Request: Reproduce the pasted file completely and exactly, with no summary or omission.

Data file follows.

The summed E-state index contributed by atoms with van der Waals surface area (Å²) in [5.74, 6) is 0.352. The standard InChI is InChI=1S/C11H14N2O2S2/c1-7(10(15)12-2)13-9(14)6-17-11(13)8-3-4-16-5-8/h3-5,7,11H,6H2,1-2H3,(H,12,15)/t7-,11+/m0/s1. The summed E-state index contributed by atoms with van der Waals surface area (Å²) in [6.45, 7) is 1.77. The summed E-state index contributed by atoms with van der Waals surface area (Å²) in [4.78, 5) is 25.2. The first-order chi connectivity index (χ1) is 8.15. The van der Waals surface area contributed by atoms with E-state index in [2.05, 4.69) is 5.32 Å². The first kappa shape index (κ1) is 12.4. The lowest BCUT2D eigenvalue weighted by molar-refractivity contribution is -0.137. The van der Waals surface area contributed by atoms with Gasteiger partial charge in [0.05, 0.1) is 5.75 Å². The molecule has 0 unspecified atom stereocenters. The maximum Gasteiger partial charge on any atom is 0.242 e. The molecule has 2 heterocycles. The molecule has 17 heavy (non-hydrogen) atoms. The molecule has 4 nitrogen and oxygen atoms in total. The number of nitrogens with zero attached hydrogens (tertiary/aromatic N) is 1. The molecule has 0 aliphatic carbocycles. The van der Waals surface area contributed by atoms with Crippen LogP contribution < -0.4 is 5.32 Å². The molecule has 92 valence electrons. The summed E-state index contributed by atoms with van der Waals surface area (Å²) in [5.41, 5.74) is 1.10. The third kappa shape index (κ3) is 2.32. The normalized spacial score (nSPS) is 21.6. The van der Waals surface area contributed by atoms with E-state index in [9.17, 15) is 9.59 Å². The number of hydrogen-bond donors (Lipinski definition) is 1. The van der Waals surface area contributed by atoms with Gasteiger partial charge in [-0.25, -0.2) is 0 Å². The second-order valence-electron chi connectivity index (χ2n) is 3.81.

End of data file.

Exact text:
The summed E-state index contributed by atoms with van der Waals surface area (Å²) in [5.74, 6) is 0.352. The standard InChI is InChI=1S/C11H14N2O2S2/c1-7(10(15)12-2)13-9(14)6-17-11(13)8-3-4-16-5-8/h3-5,7,11H,6H2,1-2H3,(H,12,15)/t7-,11+/m0/s1. The summed E-state index contributed by atoms with van der Waals surface area (Å²) in [6.45, 7) is 1.77. The summed E-state index contributed by atoms with van der Waals surface area (Å²) in [4.78, 5) is 25.2. The first-order chi connectivity index (χ1) is 8.15. The van der Waals surface area contributed by atoms with E-state index in [2.05, 4.69) is 5.32 Å². The first kappa shape index (κ1) is 12.4. The lowest BCUT2D eigenvalue weighted by molar-refractivity contribution is -0.137. The van der Waals surface area contributed by atoms with Gasteiger partial charge in [0.05, 0.1) is 5.75 Å². The molecule has 0 unspecified atom stereocenters. The maximum Gasteiger partial charge on any atom is 0.242 e. The molecule has 2 heterocycles. The molecule has 17 heavy (non-hydrogen) atoms. The molecule has 4 nitrogen and oxygen atoms in total. The number of nitrogens with zero attached hydrogens (tertiary/aromatic N) is 1. The molecule has 0 aliphatic carbocycles. The van der Waals surface area contributed by atoms with Crippen LogP contribution < -0.4 is 5.32 Å². The molecule has 92 valence electrons. The summed E-state index contributed by atoms with van der Waals surface area (Å²) in [5.41, 5.74) is 1.10. The third kappa shape index (κ3) is 2.32. The normalized spacial score (nSPS) is 21.6. The van der Waals surface area contributed by atoms with E-state index in [9.17, 15) is 9.59 Å². The number of hydrogen-bond donors (Lipinski definition) is 1. The van der Waals surface area contributed by atoms with Gasteiger partial charge in [-0.25, -0.2) is 0 Å². The second-order valence-electron chi connectivity index (χ2n) is 3.81.